>                         Cc: "Manoj Pillai" <mpillai at redhat.com
>                         <mailto:mpillai at redhat.com>>, "Gluster Devel"
>                         <gluster-devel at gluster.org
>                         <mailto:gluster-devel at gluster.org>>
>                         Sent: Thursday, June 23, 2016 8:50:44 PM
>                         Subject: performance issues Manoj found in EC
>                         testing
>                         hi Xavi,
>                                   Meet Manoj from performance team
>                         Redhat. He has been testing EC
>                         performance in his stretch clusters. He found
>                         some interesting things we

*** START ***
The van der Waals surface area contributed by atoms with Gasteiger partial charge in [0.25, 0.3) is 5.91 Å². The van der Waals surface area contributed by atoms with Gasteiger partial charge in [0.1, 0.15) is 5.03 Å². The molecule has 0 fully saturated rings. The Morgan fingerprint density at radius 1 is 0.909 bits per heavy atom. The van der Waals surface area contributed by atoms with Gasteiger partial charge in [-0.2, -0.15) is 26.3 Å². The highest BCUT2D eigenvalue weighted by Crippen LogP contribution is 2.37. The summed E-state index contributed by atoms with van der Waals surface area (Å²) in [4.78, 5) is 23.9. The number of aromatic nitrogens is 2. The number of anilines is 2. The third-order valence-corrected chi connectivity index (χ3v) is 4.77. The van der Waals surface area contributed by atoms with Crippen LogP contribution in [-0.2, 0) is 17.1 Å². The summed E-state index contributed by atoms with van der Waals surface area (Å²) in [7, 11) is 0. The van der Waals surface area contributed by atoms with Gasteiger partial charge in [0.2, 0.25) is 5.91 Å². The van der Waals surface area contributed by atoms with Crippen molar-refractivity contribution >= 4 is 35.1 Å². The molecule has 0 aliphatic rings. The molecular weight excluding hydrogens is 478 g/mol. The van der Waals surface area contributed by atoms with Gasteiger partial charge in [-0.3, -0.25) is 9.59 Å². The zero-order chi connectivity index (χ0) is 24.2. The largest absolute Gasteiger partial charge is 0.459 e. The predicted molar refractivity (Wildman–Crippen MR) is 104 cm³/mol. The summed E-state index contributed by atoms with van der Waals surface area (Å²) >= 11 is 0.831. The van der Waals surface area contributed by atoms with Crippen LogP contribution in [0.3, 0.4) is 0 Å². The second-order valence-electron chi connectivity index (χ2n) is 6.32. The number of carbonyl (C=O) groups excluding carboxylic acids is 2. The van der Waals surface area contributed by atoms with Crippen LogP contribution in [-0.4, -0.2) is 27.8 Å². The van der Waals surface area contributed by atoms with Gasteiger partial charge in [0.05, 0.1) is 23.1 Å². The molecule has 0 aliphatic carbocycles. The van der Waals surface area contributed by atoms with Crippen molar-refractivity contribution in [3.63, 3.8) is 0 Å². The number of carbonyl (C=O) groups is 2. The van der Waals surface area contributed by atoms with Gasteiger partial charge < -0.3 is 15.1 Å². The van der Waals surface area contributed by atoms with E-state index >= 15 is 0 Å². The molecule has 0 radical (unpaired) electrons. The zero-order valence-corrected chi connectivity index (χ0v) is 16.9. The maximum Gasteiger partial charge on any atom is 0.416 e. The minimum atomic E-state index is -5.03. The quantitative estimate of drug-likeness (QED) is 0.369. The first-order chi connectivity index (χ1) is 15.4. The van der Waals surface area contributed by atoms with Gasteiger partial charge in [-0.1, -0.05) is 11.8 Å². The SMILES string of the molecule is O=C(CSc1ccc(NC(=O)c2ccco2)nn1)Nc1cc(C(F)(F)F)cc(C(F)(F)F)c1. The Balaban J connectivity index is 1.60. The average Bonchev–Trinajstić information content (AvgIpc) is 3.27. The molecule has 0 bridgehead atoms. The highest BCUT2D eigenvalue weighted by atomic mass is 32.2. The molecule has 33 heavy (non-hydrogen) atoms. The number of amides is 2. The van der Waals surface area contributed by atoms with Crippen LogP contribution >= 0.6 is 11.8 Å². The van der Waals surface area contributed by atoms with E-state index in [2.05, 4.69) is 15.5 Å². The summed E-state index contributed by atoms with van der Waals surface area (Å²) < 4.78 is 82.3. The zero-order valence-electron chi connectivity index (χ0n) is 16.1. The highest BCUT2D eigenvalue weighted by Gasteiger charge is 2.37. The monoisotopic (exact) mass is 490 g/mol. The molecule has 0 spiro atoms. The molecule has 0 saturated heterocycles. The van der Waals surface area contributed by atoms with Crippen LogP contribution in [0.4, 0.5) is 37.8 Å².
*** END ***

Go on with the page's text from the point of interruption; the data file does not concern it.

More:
>                         would like to share with you.
>                         1) When we perform multiple streams of big file
>                         writes(12 parallel dds I
>                         think) he found one thread to be always hot
>                         (99%CPU always). He was asking
>                         me if fuse_reader thread does any extra
>                         processing in EC compared to
>                         replicate. Initially I thought it would just
>                         lock and epoll threads will
>                         perform the encoding but later realized that
>                         once we have the lock and
>                         version details, next writes on the file would
>                         be encoded in the same
>                         thread that comes to EC. write-behind could play
>                         a role and make the writes
>                         come to EC in an epoll thread but we saw
>                         consistently there was just one
>                         thread that is hot. Not multiple threads. We